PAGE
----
The Deputy Prime Minister is responsible for increasing building targets. He seems not to understand that this building will bring in hundreds of thousands of cars throughout Essex. There will be more sewage and waste to be disposed of along with more demand on hospitals, dentists, schools and police. There will be more pollution. This adds up to a disaster for Essex and for my community of Castle Point. That is the key reason why locals will be voting against the parachuted-in Labour candidate at Castle Point, to frustrate the Government's plans to build on our open spaces.

A key local issue is law and order. Under-age drinking is an important factor in antisocial behaviour. I am delighted that what was my private Member's Bill is now one of the most used Acts. Probably it is used almost every day and every night in most constituencies throughout the country. It is a key and indispensable weapon to enable society to deal with antisocial behaviour and street crime. I congratulate the Government on introducing antisocial behaviour orders, which are a key weapon, and also on the
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exclusion orders and curfew orders, which we in my constituency were one of the first communities to use, and we have used them extremely successfully, but there are two little problems developing.

When young hooligans or thugs—young kids who are   bit misguided, as I was when I was a youngster—are given an ASBO and they breach it seriously, the courts must come down on them like a ton of bricks. If the courts give them 20 hours' community service and it has taken the police 120 hours to prepare the case and get it to court, that is a joke and does not give the right message to the other misguided kids who are going the wrong way. I would like to see the courts take much more decisive action. A few custodial sentences to some of the young thugs who take early action to breach their orders would send a strong message to all the others, and the orders will work a lot better.

The second aspect is legal aid. The Government will not tell us how much or by how many people, but legal aid is being used so that young thugs can resist antisocial behaviour orders and to appeal them when they are given. That is a misuse of public funds, time and effort, and we should be developing new systems. I know that the Government have taken the matter on board, and if they need to introduce measures in the House to deal with these matters I hope that those will receive a fair wind from the whole House.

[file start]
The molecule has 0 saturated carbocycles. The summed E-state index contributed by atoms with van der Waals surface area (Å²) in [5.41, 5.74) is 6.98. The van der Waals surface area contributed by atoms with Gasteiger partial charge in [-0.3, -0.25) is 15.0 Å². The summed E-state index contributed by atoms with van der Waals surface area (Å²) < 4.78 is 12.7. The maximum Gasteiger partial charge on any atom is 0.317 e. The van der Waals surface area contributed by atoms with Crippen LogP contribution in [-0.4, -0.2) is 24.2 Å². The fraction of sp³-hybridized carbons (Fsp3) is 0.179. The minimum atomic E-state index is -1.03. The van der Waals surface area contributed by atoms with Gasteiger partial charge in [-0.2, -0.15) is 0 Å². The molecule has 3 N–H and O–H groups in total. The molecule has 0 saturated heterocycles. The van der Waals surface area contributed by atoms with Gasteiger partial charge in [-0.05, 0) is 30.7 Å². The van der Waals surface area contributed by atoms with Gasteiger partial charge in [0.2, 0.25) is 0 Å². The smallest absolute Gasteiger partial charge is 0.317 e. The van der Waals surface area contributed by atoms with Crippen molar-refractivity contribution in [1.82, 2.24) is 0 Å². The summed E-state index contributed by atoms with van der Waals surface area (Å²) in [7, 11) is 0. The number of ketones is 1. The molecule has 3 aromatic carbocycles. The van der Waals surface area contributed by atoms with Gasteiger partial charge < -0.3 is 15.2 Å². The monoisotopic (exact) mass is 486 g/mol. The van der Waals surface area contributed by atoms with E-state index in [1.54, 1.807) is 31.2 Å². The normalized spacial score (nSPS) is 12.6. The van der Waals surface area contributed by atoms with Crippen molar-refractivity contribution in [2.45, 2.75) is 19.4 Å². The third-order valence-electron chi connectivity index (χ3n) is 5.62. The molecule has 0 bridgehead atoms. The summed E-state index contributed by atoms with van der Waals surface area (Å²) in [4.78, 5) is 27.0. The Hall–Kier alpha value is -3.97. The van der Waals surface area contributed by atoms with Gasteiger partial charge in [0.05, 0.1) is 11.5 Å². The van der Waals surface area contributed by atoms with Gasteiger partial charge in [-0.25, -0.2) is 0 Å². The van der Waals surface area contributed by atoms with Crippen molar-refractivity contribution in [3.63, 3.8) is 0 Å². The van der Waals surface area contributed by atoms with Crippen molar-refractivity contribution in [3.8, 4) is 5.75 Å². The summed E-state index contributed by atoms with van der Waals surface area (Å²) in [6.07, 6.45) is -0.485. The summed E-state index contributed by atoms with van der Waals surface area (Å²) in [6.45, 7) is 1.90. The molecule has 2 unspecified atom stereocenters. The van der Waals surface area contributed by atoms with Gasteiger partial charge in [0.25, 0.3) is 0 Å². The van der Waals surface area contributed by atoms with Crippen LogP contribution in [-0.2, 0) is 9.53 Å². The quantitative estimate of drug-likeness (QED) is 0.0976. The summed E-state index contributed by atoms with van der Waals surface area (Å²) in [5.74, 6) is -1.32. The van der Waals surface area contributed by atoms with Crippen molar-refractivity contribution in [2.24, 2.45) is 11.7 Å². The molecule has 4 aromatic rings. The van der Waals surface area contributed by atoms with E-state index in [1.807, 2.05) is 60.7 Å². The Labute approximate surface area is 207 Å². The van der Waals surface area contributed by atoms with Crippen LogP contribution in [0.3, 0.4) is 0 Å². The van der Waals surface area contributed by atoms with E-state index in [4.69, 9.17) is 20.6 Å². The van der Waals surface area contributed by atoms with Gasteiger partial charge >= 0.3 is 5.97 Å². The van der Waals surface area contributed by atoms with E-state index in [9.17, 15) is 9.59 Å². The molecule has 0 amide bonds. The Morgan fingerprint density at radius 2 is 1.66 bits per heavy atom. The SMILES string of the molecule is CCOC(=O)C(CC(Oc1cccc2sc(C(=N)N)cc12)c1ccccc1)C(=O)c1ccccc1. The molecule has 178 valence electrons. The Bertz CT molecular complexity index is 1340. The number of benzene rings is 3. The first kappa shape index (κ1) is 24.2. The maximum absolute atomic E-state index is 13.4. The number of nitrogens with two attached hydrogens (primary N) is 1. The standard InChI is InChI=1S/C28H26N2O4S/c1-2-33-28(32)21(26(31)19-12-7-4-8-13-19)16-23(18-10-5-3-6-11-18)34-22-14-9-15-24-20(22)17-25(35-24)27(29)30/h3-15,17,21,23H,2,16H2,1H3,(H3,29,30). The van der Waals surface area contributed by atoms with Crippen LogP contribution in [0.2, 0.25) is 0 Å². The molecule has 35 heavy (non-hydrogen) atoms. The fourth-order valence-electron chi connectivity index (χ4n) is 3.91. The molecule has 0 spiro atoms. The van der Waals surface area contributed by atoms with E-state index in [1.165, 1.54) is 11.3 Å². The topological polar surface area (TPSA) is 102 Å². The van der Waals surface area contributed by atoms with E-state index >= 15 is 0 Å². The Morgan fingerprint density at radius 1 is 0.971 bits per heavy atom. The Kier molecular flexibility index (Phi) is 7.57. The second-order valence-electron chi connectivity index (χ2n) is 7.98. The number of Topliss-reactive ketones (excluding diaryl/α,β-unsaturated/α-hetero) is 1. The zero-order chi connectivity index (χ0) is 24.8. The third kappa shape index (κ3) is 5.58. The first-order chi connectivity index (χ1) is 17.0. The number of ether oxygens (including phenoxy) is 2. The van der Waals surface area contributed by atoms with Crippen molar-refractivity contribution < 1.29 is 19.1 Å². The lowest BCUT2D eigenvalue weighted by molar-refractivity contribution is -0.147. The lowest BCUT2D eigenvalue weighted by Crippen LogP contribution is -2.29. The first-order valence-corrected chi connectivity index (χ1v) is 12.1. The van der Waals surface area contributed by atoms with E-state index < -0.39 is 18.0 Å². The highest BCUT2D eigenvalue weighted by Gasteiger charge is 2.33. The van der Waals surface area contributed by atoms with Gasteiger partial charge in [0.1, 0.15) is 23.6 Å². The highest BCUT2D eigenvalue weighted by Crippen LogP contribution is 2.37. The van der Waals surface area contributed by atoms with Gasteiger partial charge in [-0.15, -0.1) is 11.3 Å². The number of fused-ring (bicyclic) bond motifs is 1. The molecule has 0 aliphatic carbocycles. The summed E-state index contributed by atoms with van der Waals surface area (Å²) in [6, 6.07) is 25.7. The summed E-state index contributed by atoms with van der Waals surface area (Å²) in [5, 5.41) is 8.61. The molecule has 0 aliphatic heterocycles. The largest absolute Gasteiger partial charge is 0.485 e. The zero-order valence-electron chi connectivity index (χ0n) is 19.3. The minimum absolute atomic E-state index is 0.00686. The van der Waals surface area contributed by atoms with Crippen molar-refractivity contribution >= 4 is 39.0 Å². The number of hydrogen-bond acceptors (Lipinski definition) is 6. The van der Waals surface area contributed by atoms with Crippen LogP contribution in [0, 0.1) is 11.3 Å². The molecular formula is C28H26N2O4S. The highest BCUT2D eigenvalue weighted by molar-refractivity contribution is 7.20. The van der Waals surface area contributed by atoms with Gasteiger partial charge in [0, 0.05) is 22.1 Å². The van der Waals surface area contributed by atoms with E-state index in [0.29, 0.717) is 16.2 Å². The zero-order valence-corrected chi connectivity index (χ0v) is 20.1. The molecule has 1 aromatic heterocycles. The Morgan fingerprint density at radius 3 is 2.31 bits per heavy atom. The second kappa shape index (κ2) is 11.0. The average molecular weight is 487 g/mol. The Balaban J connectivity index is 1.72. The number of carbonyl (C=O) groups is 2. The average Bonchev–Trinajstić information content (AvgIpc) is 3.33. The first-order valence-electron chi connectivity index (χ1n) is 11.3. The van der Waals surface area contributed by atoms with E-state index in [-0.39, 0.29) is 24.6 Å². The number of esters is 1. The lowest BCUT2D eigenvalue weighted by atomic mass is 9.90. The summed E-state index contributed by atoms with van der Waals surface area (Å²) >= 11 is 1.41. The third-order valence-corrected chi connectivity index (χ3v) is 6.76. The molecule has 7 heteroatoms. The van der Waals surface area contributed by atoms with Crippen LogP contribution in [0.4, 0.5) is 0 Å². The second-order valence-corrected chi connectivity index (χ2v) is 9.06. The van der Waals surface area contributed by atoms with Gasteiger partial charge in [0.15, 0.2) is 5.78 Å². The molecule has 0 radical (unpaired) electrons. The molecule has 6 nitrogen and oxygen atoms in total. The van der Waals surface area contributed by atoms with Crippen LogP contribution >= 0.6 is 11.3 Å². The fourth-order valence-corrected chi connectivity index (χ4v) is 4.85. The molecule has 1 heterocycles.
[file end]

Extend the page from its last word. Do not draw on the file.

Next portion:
On law and order, I must mention that funding for Essex police is not what it should be. In order simply to stand still, Essex police force needs another £2 million. I see the hon. Member for Thurrock (Andrew Mackinlay), who is as always in his place, nodding agreement, and I thank him for that.

One of the key duties of a Member of Parliament is to   care for and be an advocate for vulnerable people. One of the most vulnerable groups is the sick and frail   elderly, particularly those who suffer from neurodegenerative diseases such as Parkinson's, Alzheimer's and motor neurone disease, and from the impact of strokes. I note that this week the health service ombudsman brought out a report entitled "NHS Funding for Long Term Care". It is a follow-up to the report published in February 2003. The new report takes forward the work that was done in the earlier one, which found:

The ombudsman said that health authorities

That has not happened as extensively as it might have done. It is not entirely the Government's fault, but they need to refocus on the issue and ensure the Department of Health is doing all it can to achieve that. The new report makes it clear that sufficient efforts have not been made to trace all those people, and those efforts should now be made.

The report also recommends that the Department of Health should review its guidance, making it much clearer who is eligible for funding. That is what the 2003 report stated, but the new report found that the   Government did not do this. I am sure that they will
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study the report and try to redress the problem. The new report states:

I have a major case in my constituency that I have raised on Adjournment debates on a couple of occasions and through many, many questions. I refer to the case of   Derek Curran, which has been covered a number of times in the local press and in the national press—in the Daily Mail two weeks ago, for instance. His care is now being paid for—it should have been paid for years ago—but his family have not yet had restitution. That must be paid. The case must be looked at, and all the other cases that are looking to it for guidance will then be able to follow.

It is entirely appropriate for the House to try to defend vulnerable people as we approach Christmas, and there is no more vulnerable group than the homeless in society, so I congratulate Shelter, the Salvation Army and all the other people who work with the homeless. I   wish them in particular a happy Christmas.

6.10 pm